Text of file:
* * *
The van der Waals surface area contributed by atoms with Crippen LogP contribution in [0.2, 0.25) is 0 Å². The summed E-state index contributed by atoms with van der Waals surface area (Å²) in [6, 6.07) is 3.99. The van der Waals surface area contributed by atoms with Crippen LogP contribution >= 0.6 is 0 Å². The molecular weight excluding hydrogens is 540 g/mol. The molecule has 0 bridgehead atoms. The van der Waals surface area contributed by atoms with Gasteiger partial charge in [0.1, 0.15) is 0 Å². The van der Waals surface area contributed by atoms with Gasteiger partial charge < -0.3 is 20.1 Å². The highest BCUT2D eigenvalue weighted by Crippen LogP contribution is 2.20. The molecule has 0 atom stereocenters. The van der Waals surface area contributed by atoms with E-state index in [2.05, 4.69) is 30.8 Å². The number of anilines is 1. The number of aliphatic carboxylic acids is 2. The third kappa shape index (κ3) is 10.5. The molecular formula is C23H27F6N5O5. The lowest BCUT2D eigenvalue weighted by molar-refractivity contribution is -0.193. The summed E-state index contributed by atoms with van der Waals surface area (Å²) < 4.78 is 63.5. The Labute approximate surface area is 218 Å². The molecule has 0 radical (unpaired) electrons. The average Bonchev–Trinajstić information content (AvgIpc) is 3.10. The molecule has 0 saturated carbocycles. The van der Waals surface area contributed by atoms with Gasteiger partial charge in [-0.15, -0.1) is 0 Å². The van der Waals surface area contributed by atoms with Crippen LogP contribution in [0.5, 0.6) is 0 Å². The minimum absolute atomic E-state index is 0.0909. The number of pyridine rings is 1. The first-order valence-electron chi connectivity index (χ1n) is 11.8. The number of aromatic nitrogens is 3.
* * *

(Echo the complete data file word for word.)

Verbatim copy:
The van der Waals surface area contributed by atoms with Crippen LogP contribution in [0.2, 0.25) is 0 Å². The summed E-state index contributed by atoms with van der Waals surface area (Å²) in [6, 6.07) is 3.99. The van der Waals surface area contributed by atoms with Crippen LogP contribution >= 0.6 is 0 Å². The molecular weight excluding hydrogens is 540 g/mol. The molecule has 0 bridgehead atoms. The van der Waals surface area contributed by atoms with Gasteiger partial charge in [0.1, 0.15) is 0 Å². The van der Waals surface area contributed by atoms with Gasteiger partial charge < -0.3 is 20.1 Å². The highest BCUT2D eigenvalue weighted by Crippen LogP contribution is 2.20. The molecule has 0 atom stereocenters. The van der Waals surface area contributed by atoms with E-state index in [2.05, 4.69) is 30.8 Å². The number of anilines is 1. The number of aliphatic carboxylic acids is 2. The third kappa shape index (κ3) is 10.5. The molecular formula is C23H27F6N5O5. The lowest BCUT2D eigenvalue weighted by molar-refractivity contribution is -0.193. The summed E-state index contributed by atoms with van der Waals surface area (Å²) < 4.78 is 63.5. The Labute approximate surface area is 218 Å². The molecule has 0 radical (unpaired) electrons. The average Bonchev–Trinajstić information content (AvgIpc) is 3.10. The molecule has 0 saturated carbocycles. The van der Waals surface area contributed by atoms with Gasteiger partial charge in [-0.15, -0.1) is 0 Å². The van der Waals surface area contributed by atoms with Crippen LogP contribution in [0.5, 0.6) is 0 Å². The minimum absolute atomic E-state index is 0.0909. The number of pyridine rings is 1. The first-order valence-electron chi connectivity index (χ1n) is 11.8. The number of aromatic nitrogens is 3.